Kerala Any day
These are a series of humorous blog posts by Fabia about her recent travels with her mum (Soraya) to Kerala. Fabia and Soraya also run the most wonderful AirBnb in Bombay
There was one place in India I’d heard so much about,
Everyone kept telling me, you’ll love it no doubt,
“You’ve got to visit India down south!”
After lots of compliments and praise,
my mum and I finally decided the days.
We just didn’t know how to go about it all,
and then our friends told us about India Someday.
They told us “just give them a call,”
and in no time we were already on our way…
First stop: Kozhikode – Wayanad
Drive from Calicut Airport to Dhanagiri Homestay
After a short flight over the Konkan coast, from bustling Mumbai city, we were suddenly touching down in the land of coconuts. It felt like we had reached a tropical island somewhere in Brazil until we stepped out of the airport to see all the mallu men in their spotless white lungis with their pearly teeth gleaming at us. There was our driver, George, he was looking at us curiously and wondering whether we were his awaited guests and there we were hoping to be approached. So Mum decided to call his number which was sent to her immediately on landing, and ‘jing jing jing’ went his cell phone and so it was confirmed, he would be spending the next few hours driving this mother-daughter duo through George’s own country!
We stopped to grab some lunch before setting off on the beautiful journey to the Dhanagiri home stay, in the Vythiri district of Wayanad. We were recommended a restaurant on the way called the White House but we were too hungry so we tucked in to some biryani at a local little joint not far from the airport; it wasn’t great though so I’d recommend waiting till you get to the White House if you’re not really starving. You’ll pass a few villages where you can admire the fascinating twisty Malayalam letters on all the shops and signboards and the fruit and vegetable stores with the biggest green bananas on display. I was intrigued to watch the Muslim Malayali men wearing white prayer caps, shirts, and lungis and women in saris and headscarves – something I’ve never seen before! India is so diverse and that is truly what you will love. By the side of the road, wrinkle-faced monkeys kept us amused and endless hills in the background left us speechless.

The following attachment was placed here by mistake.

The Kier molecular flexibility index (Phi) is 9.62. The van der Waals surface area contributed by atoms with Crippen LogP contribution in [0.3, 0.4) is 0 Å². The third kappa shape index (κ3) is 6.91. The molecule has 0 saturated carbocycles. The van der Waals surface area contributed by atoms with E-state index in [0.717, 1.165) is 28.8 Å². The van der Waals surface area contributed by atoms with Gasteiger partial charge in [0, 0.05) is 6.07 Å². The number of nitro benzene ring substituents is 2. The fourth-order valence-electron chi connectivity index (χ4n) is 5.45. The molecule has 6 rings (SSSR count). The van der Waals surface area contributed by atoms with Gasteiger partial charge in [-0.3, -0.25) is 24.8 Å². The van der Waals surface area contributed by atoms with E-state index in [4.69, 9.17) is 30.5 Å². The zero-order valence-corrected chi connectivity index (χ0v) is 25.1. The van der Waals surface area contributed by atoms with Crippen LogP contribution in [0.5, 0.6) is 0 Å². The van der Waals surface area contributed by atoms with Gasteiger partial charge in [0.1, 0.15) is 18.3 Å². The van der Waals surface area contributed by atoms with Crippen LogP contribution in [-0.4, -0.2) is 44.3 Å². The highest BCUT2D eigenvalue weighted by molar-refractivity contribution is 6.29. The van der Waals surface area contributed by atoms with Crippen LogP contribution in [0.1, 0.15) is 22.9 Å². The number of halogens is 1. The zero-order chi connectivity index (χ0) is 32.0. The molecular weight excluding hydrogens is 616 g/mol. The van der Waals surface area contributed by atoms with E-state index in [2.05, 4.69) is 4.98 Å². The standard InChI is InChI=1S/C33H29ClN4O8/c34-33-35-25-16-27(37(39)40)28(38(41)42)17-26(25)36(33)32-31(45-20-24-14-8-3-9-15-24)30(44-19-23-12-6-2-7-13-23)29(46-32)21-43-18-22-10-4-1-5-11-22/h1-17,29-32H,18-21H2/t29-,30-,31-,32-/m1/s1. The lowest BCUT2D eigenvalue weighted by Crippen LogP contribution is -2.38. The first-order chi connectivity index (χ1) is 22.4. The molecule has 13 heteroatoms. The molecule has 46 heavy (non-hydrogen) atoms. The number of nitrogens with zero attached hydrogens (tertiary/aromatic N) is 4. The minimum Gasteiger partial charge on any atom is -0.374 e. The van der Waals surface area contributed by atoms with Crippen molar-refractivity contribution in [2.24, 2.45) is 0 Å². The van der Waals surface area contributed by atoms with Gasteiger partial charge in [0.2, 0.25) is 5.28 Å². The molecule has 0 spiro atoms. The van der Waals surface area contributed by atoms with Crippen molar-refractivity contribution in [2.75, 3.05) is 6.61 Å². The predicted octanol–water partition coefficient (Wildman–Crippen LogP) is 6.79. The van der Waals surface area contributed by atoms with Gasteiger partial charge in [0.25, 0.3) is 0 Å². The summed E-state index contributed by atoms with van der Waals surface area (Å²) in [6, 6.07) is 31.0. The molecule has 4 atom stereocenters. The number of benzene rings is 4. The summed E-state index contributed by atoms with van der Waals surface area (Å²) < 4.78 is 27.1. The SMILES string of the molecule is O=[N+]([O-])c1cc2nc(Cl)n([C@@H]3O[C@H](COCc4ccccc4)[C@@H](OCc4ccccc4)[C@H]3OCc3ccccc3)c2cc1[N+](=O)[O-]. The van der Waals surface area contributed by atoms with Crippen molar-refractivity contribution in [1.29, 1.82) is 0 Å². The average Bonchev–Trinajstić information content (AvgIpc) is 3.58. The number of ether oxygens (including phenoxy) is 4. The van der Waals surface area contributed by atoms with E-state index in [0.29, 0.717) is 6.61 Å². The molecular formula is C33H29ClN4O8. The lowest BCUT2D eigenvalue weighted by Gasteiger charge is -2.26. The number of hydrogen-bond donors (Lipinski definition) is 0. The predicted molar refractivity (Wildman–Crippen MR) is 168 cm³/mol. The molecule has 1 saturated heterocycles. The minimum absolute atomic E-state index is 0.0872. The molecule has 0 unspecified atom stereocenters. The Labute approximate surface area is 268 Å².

You will also see along this road, massive palace-like houses with royal balconies and Chinese roofs, all owned and built by half the Keralite population which has left the country to work in the Middle East and sent the money home. If someone hasn’t already made a documentary on this, someone should. Each residence is competing with the other across the street, so well maintained and yet looking empty.
Dhangiri Homestay and things to do in and around Wayanad
If you want to have a yummy tea or coffee on the way, make sure you ask your driver to stop at the Coffee Grove café, it doesn’t have a view but it is a nice and clean little place for a good cuppa chai! To get to Dhanagiri Homestay, you’ll have to go off the beaten track a bit and up to Mr. Anand’s property where you’ll be greeted by this very hospitable host – “What a guy, dude!” as we say. You’ll be guided to your cottage which is on a slight hillock, amidst the charming pepper groves and elegant betel nut trees. Waking up here is blissful, each cottage has a porch where you can sit in the clouds and I personally loved hearing the Muslim call to prayer far off in the distance between all the greenery. Anand gives his guests a lot of his time; don’t hesitate to ask him to take you for a walk to the highest point of his plantations to gaze at the valleys below and even on his exclusive ‘hidden destinations’ tours.
We only had one full day there, and we planned to go to the Edakkal caves and the Soochipara waterfalls. To be honest, the Edakkal caves are typically for local Indian tourists, so the walk up is flooded with school children who will ask you what your name is and then giggle a lot, shops that sell random things like gollywog wigs, cock-eyed monkeys carved into coconuts, and believe it or not, something called chocolate tea! Few shops sell bamboo rice, which is worth trying; we bought some and Anand’s excellent chef cooked it for us at dinner. Bamboo rice can be collected only once in 40 years so it is definitely something special and interesting for people who like to try new foods. The caves have a few ancient drawings on the boulders, which you might like if you haven’t seen these already in other countries. On the other hand, we loved the drive down to the Soochipara waterfall and highly recommend going there. A beautiful village road leads you to the quiet cliffs where you can enjoy sitting by the water–so peaceful if you’ve just flown in from a busy city. We watched some local boys showing off their rock climbing skills, diving jumps, and thick black curly hair.
More Posts from Fabia from their Kerala trip
- Next Stop Fort Kochi
- On the way to Munnar
- Thekkady @ Indhirivam